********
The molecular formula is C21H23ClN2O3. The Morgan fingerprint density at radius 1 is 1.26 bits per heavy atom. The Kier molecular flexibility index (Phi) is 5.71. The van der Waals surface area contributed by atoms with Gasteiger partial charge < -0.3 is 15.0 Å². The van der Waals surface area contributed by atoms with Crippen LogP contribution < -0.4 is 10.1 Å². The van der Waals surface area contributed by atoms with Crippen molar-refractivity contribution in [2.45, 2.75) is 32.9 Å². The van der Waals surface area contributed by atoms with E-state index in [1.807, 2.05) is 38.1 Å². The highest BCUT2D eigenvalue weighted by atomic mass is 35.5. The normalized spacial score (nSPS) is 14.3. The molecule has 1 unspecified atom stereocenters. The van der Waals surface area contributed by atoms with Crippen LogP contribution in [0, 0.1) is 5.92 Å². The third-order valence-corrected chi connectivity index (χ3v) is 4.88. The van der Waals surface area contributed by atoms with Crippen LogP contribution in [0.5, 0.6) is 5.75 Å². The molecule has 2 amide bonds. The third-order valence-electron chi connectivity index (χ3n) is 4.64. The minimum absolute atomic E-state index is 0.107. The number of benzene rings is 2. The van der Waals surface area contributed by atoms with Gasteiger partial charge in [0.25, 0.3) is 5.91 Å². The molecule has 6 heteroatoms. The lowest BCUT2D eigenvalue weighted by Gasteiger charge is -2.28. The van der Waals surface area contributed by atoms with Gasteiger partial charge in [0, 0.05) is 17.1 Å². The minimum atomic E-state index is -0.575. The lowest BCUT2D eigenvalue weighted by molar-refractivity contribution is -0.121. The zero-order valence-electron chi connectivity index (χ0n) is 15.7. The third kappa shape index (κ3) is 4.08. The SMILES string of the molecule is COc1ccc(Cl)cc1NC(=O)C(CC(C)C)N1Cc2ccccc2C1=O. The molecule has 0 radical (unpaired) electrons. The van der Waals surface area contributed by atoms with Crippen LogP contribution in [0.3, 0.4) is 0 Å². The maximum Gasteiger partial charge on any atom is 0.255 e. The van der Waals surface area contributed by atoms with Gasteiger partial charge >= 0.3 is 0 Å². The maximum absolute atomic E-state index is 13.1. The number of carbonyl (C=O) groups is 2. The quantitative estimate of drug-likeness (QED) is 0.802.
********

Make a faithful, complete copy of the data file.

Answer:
The molecular formula is C21H23ClN2O3. The Morgan fingerprint density at radius 1 is 1.26 bits per heavy atom. The Kier molecular flexibility index (Phi) is 5.71. The van der Waals surface area contributed by atoms with Gasteiger partial charge < -0.3 is 15.0 Å². The van der Waals surface area contributed by atoms with Crippen LogP contribution < -0.4 is 10.1 Å². The van der Waals surface area contributed by atoms with Crippen molar-refractivity contribution in [2.45, 2.75) is 32.9 Å². The van der Waals surface area contributed by atoms with E-state index in [1.807, 2.05) is 38.1 Å². The highest BCUT2D eigenvalue weighted by atomic mass is 35.5. The normalized spacial score (nSPS) is 14.3. The molecule has 1 unspecified atom stereocenters. The van der Waals surface area contributed by atoms with Crippen LogP contribution in [0, 0.1) is 5.92 Å². The third-order valence-corrected chi connectivity index (χ3v) is 4.88. The van der Waals surface area contributed by atoms with Crippen LogP contribution in [0.5, 0.6) is 5.75 Å². The molecule has 2 amide bonds. The third-order valence-electron chi connectivity index (χ3n) is 4.64. The minimum absolute atomic E-state index is 0.107. The number of benzene rings is 2. The van der Waals surface area contributed by atoms with Gasteiger partial charge in [0.25, 0.3) is 5.91 Å². The molecule has 6 heteroatoms. The lowest BCUT2D eigenvalue weighted by Gasteiger charge is -2.28. The van der Waals surface area contributed by atoms with Gasteiger partial charge in [0, 0.05) is 17.1 Å². The minimum atomic E-state index is -0.575. The lowest BCUT2D eigenvalue weighted by molar-refractivity contribution is -0.121. The zero-order valence-electron chi connectivity index (χ0n) is 15.7. The third kappa shape index (κ3) is 4.08. The SMILES string of the molecule is COc1ccc(Cl)cc1NC(=O)C(CC(C)C)N1Cc2ccccc2C1=O. The molecule has 0 radical (unpaired) electrons. The van der Waals surface area contributed by atoms with Crippen LogP contribution in [0.3, 0.4) is 0 Å². The maximum Gasteiger partial charge on any atom is 0.255 e. The van der Waals surface area contributed by atoms with Gasteiger partial charge >= 0.3 is 0 Å². The maximum absolute atomic E-state index is 13.1. The number of carbonyl (C=O) groups is 2. The quantitative estimate of drug-likeness (QED) is 0.802.